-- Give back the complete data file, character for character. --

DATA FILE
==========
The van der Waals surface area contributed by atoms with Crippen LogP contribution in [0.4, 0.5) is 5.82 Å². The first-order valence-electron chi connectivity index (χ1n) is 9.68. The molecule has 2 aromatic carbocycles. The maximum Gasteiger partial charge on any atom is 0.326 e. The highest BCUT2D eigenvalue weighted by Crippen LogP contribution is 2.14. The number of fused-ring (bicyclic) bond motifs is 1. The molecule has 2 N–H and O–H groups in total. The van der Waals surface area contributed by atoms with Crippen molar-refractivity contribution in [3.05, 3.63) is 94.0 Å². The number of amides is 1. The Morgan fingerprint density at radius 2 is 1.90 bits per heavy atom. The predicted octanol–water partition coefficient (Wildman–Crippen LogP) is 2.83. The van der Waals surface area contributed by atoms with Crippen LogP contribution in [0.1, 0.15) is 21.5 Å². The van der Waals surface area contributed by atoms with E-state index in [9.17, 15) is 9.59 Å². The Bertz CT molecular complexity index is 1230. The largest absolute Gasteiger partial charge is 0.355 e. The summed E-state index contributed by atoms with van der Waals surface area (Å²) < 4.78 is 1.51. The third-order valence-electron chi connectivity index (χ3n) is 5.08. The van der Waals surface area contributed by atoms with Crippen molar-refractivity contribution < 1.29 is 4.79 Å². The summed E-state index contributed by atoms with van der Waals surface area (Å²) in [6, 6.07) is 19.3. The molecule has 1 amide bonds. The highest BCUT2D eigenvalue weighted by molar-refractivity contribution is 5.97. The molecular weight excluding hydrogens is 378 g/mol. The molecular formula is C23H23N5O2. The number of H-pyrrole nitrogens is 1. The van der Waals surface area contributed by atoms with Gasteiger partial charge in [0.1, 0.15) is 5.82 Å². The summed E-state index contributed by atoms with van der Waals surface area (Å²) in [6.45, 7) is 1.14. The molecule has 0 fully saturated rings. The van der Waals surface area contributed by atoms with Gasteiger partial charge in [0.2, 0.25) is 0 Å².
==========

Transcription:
The van der Waals surface area contributed by atoms with Crippen LogP contribution in [0.4, 0.5) is 5.82 Å². The first-order valence-electron chi connectivity index (χ1n) is 9.68. The molecule has 2 aromatic carbocycles. The maximum Gasteiger partial charge on any atom is 0.326 e. The highest BCUT2D eigenvalue weighted by Crippen LogP contribution is 2.14. The number of fused-ring (bicyclic) bond motifs is 1. The molecule has 2 N–H and O–H groups in total. The van der Waals surface area contributed by atoms with Crippen molar-refractivity contribution in [3.05, 3.63) is 94.0 Å². The number of amides is 1. The Morgan fingerprint density at radius 2 is 1.90 bits per heavy atom. The predicted octanol–water partition coefficient (Wildman–Crippen LogP) is 2.83. The van der Waals surface area contributed by atoms with Crippen LogP contribution in [0.1, 0.15) is 21.5 Å². The van der Waals surface area contributed by atoms with E-state index in [9.17, 15) is 9.59 Å². The Bertz CT molecular complexity index is 1230. The largest absolute Gasteiger partial charge is 0.355 e. The summed E-state index contributed by atoms with van der Waals surface area (Å²) < 4.78 is 1.51. The third-order valence-electron chi connectivity index (χ3n) is 5.08. The van der Waals surface area contributed by atoms with Crippen molar-refractivity contribution < 1.29 is 4.79 Å². The summed E-state index contributed by atoms with van der Waals surface area (Å²) in [6, 6.07) is 19.3. The molecule has 1 amide bonds. The highest BCUT2D eigenvalue weighted by molar-refractivity contribution is 5.97. The molecular weight excluding hydrogens is 378 g/mol. The molecular formula is C23H23N5O2. The number of H-pyrrole nitrogens is 1. The van der Waals surface area contributed by atoms with Gasteiger partial charge in [0.1, 0.15) is 5.82 Å². The summed E-state index contributed by atoms with van der Waals surface area (Å²) in [6.45, 7) is 1.14. The molecule has 0 fully saturated rings. The van der Waals surface area contributed by atoms with Gasteiger partial charge in [0.2, 0.25) is 0 Å².